Associations of antimicrobial use with antimicrobial resistance in Campylobacter coli from grow-finish pigs in Japan
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Ozawa, M., Makita, K., Tamura, Y. and Asai, T. 2012. Associations of antimicrobial use with antimicrobial resistance in Campylobacter coli from grow-finish pigs in Japan. Preventive Veterinary Medicine 106(3-4): 295-300.
Permanent link to cite or share this item: http://hdl.handle.net/10568/24642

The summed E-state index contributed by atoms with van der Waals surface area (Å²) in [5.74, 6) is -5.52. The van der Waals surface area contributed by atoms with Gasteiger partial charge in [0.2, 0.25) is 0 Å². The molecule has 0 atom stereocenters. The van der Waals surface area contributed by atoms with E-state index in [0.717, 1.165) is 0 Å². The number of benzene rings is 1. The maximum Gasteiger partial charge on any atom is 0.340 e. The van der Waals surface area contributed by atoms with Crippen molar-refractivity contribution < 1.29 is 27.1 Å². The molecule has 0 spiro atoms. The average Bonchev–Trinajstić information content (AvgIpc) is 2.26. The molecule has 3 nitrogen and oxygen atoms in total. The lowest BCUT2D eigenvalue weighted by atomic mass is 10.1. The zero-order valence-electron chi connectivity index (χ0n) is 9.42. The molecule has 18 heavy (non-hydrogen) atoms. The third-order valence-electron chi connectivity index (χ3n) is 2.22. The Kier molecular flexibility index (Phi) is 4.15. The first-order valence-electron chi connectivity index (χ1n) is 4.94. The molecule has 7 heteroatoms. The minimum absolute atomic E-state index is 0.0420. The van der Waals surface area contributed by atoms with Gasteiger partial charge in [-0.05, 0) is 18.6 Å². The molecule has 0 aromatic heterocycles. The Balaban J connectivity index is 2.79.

To determine associations between antimicrobial use and antimicrobialresistance in Campylobactercoli, 155 isolates were obtained from the feces of apparently healthy grow-finishpigs in Japan. In addition, data on the use of antibiotics collected through the national antimicrobialresistance monitoring system in Japan were used for the analysis. Logistic regression was used to identify risk factors to antimicrobialresistance in C. coli in pigs for the following antimicrobials: ampicillin, dihydrostreptomycin, erythromycin, oxytetracycline, chloramphenicol, and enrofloxacin. The data suggested the involvement of several different mechanisms of resistance selection. The statistical relationships were suggestive of co-selection; use of macrolides was associated with enrofloxacin resistance (OR = 2.94; CI95%: 0.997, 8.68) and use of tetracyclines was associated with chloramphenicol resistance (OR = 2.37; CI95%: 1.08, 5.19). The statistical relationships were suggestive of cross-resistance: use of macrolides was associated with erythromycin resistance (OR = 9.36; CI95%: 2.96, 29.62) and the use of phenicols was associated with chloramphenicol resistance (OR = 11.83; CI95%: 1.41, 99.44). These data showed that the use of antimicrobials in pigs selects for resistance in C. coli within and between classes of antimicrobials.